John Michael Demskie, petitioner, Appellant, vs. Commissioner of Public Safety, Respondent.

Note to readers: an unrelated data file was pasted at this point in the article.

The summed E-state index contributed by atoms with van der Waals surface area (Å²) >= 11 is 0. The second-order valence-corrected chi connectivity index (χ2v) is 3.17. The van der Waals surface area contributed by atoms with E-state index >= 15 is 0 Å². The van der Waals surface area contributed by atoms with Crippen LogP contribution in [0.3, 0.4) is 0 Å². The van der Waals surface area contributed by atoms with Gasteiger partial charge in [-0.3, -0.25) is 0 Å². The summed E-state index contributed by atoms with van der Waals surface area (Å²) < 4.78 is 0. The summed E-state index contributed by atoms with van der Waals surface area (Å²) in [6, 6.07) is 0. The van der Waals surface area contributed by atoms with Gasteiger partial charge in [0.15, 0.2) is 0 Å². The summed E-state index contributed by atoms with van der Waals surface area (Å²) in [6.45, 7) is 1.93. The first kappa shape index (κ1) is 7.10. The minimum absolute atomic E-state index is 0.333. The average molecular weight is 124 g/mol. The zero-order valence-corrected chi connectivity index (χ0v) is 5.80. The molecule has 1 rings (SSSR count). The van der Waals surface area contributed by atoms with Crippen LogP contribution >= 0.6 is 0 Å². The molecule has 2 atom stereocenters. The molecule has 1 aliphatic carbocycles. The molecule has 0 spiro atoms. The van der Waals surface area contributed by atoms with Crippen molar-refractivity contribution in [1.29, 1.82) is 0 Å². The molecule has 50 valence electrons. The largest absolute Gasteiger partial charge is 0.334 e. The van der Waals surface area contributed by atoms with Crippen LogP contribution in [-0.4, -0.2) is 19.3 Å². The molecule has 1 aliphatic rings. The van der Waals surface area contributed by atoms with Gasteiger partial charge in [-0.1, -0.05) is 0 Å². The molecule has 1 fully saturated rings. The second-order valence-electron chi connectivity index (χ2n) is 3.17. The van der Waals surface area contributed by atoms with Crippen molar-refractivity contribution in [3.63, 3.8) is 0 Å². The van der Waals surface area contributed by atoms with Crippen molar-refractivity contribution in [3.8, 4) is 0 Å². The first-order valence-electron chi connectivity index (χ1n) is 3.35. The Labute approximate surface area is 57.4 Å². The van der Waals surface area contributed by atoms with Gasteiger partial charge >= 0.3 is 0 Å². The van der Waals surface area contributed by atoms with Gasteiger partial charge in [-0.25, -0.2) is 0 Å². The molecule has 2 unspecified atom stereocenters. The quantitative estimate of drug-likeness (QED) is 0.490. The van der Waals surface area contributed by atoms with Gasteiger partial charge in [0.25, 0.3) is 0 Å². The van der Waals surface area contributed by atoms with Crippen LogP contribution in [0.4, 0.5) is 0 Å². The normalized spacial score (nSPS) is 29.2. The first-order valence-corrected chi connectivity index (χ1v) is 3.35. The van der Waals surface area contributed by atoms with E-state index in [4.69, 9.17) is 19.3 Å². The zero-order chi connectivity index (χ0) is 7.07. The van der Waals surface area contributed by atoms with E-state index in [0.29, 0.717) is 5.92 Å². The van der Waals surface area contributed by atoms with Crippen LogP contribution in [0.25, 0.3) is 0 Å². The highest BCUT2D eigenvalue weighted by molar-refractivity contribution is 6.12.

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This opinion will be unpublished and may not be cited except as provided by Minn. Stat. § 480A.08, subd. 3 (2010). STATE OF MINNESOTA IN COURT OF APPEALS A10-1677 John Michael Demskie, petitioner, Appellant, vs. Commissioner of Public Safety, Respondent. Filed May 9, 2011 Affirmed Halbrooks, Judge Goodhue County District Court File No. 25-CV-10-1166 Charles A. Ramsay, Daniel J. Koewler, Ramsay Law Firm, P.L.L.C., Roseville, Minnesota (for appellant) Lori Swanson, Attorney General, Joan M. Eichhorst, Assistant Attorney General, St. Paul, Minnesota (for respondent) Considered and decided by Schellhas, Presiding Judge; Halbrooks, Judge; and Stauber, Judge. UNPUBLISHED OPINION HALBROOKS, Judge Appellant challenges the district court s denial of his motion for a Frye-Mack hearing on the admissibility of his urine test results. We affirm. FACTS Appellant John M. Demskie was arrested on suspicion of driving while impaired on March 28, 2010. He provided a urine sample, the testing of which showed an alcohol concentration of .12, and his driving privileges were revoked pursuant to Minn. Stat. §§ 169A.51-.53 (2010). Before his implied-consent hearing, appellant moved for a FryeMack hearing to determine the admissibility of the urine test results. The district court denied his motion and sustained the revocation of his driver s license. This appeal follows. DECISION Appellant argues that the district court abused its discretion by denying a FryeMack hearing on the admissibility of urine test results, asserting that testing urine for an alcohol concentration must be subjected to Frye-Mack analysis because it is a novel scientific technique that has never received appellate review. Although this may have been true when the parties in this case submitted their briefs, the scientific technique used to measure the alcohol concentration in a urine sample gas headspace chromatography has since received appellate review. This court recently released State v. Edstrom, 792 N.W.2d 105, 109 (Minn. App. 2010), in which we addressed whether gas headspace chromatography satisfies the Frye-Mack standard. The Frye-Mack standard is two-pronged. Goeb v. Tharaldson, 615 N.W.2d 800, 815 (Minn. 2000). First, for evidence to be admissible, the scientific technique on which it is based must be generally accepted in the relevant scientific field. Id. Second, the administration of the technique in the particular instance must be reliable. Id. at 814-15. Appellant argues that first-void urine testing fails on both prongs. We disagree. 2 This court held in Edstrom that [t]he uncontroverted evidence . . . demonstrates that gas headspace chromatography is generally accepted in the scientific community for the purposes of measuring the concentration of alcohol in a urine sample. 792 N.W.2d at 112. Using gas headspace chromatography to measure alcohol concentration in urine therefore satisfies the first prong of a Frye-Mack analysis. But even when evidence stems from a technique that is generally accepted in the scientific community, a party can still challenge the reliability of the results in the case at hand. Id. at 109. Appellant s only challenge to the reliability of his test result is based on the fact that his urine sample was a first-void rather than a later-void sample. But we specifically held in Edstrom that the use of gas headspace chromatography to determine the alcohol concentration of a urine sample meets the Frye-Mack standard for admissibility of scientific evidence, regardless of whether the sample being tested is the product of a first void or a later void. Id. at 114 (emphasis added). Based on our holding in Edstrom, a Frye-Mack hearing on the general acceptance and reliability of urine test results would not have changed the outcome in appellant s case; his urine test result was admissible evidence. We therefore conclude that any error by the district court in denying appellant s request for a Frye-Mack hearing was harmless. Affirmed. 3